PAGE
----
Saturday, March 12, 2011

#355: Hands Over the City

(Francesco Rosi, 1963)

I enjoyed Hands Over the City much more than I enjoyed Rosi's other film in the collection, Salvatore Giuliano. This is despite the fact that his earlier film is more widely praised and clearly the technical and thematic roadmap for the later film. I think this is most likely because Hands Over the City is about not necessarily more universal concepts, but concepts that are more relatable to my specific experience. Living my whole life in a country that is thankfully politically stable (if tragically politically stagnant), it is with a scholar's eye rather than a democratic heart that I view Salvatore and his quest for freedom. On the other hand (no pun intended) this film is about something that has affected and will continue to affect my life: the corruption and immorality that surround the redevelopment of cities in democratic society. In a larger context, the film is about much more than that, as the portrait that is painted expands beyond the basic plot and begins to explore the true nature of capitalist democracies and the relationship between the rich and powerful.

Having been to Naples, I know firsthand what the end result was of the dealings that are dramatized here. While the city still pulses with the energy of the typical Italian center, it is apparent within moments of stepping off the train that something is not right. Naples is a city interrupted, a controlled experiment in development birthed from an unsustainable system, its residents the victims of that experiment. Watching Hands Over the City, one is constantly reminded of that failure (which has only grown over time; see Gomorrah), but also reminded of similar experiments gone wrong - whether through corruption, greed, or simply bad intentions - in the US.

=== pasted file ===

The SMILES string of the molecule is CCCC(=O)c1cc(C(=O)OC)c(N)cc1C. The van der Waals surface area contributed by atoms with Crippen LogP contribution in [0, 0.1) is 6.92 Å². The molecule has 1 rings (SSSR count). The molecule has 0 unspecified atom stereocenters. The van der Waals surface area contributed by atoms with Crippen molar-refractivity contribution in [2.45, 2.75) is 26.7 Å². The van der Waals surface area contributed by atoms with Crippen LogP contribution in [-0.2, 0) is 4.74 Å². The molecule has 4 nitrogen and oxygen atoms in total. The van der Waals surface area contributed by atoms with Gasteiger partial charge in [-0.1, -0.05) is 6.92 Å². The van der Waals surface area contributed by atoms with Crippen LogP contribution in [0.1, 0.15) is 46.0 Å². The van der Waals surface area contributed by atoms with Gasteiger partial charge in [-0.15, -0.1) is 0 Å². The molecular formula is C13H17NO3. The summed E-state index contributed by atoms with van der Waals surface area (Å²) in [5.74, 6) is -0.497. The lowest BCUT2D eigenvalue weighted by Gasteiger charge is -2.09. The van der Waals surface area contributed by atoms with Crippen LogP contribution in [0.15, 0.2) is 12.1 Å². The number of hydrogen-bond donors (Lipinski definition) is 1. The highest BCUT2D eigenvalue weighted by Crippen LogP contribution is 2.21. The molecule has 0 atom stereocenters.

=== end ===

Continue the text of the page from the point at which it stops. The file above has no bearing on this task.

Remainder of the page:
Rosi shoots, scores, and scripts Hands Over the City as a murder mystery, though it's unclear which one of many victims he's hinting at (democracy? integrity? Naples? Italy?). The many dimly lit back rooms that his villains slide through on their way to ultimate victory seem created for the purpose of abuse, of murder, as if there is no other way for these men of power to operate. The film's final moments don't provide any easy answers, and Rosi is ultimately indicting the system rather than the individuals who take advantage of it. There are so many times during Hands Over the City when the people have an opportunity to take back their government but choose not to (the most clear cut of which is obviously the election) that it's hard to place blame on the men who exploit their ignorance and loyalty. In the end, we get the leaders we deserve, which is the gift and the curse of democracy.

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